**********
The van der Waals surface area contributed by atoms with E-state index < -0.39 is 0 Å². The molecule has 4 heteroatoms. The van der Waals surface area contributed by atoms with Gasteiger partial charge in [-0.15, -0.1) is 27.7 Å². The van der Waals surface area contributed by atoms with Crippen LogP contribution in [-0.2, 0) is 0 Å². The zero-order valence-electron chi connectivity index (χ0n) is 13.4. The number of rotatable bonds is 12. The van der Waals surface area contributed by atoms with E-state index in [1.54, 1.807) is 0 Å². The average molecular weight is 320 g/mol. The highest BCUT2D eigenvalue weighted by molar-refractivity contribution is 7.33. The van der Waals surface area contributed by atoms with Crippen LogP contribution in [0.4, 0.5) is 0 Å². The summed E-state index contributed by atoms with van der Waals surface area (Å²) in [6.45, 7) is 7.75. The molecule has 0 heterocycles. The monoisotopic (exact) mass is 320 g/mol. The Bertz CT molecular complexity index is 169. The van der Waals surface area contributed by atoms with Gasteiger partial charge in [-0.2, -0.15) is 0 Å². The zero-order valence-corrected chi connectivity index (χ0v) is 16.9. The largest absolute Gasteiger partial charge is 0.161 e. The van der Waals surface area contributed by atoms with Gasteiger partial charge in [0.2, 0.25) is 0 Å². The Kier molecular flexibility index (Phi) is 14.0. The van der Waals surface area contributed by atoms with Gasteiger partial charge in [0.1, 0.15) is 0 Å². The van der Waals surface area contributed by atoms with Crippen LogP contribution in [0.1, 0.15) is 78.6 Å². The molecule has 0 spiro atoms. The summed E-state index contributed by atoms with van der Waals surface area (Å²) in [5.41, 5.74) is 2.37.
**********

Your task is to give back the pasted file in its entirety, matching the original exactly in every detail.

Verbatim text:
The van der Waals surface area contributed by atoms with E-state index < -0.39 is 0 Å². The molecule has 4 heteroatoms. The van der Waals surface area contributed by atoms with Gasteiger partial charge in [-0.15, -0.1) is 27.7 Å². The van der Waals surface area contributed by atoms with Crippen LogP contribution in [-0.2, 0) is 0 Å². The zero-order valence-electron chi connectivity index (χ0n) is 13.4. The number of rotatable bonds is 12. The van der Waals surface area contributed by atoms with E-state index in [1.54, 1.807) is 0 Å². The average molecular weight is 320 g/mol. The highest BCUT2D eigenvalue weighted by molar-refractivity contribution is 7.33. The van der Waals surface area contributed by atoms with Crippen LogP contribution in [0.4, 0.5) is 0 Å². The summed E-state index contributed by atoms with van der Waals surface area (Å²) in [6.45, 7) is 7.75. The molecule has 0 heterocycles. The monoisotopic (exact) mass is 320 g/mol. The Bertz CT molecular complexity index is 169. The van der Waals surface area contributed by atoms with Gasteiger partial charge in [-0.2, -0.15) is 0 Å². The zero-order valence-corrected chi connectivity index (χ0v) is 16.9. The largest absolute Gasteiger partial charge is 0.161 e. The van der Waals surface area contributed by atoms with Gasteiger partial charge in [0.2, 0.25) is 0 Å². The Kier molecular flexibility index (Phi) is 14.0. The van der Waals surface area contributed by atoms with Gasteiger partial charge in [0.1, 0.15) is 0 Å². The van der Waals surface area contributed by atoms with Crippen LogP contribution in [0.1, 0.15) is 78.6 Å². The molecule has 0 spiro atoms. The summed E-state index contributed by atoms with van der Waals surface area (Å²) in [5.41, 5.74) is 2.37.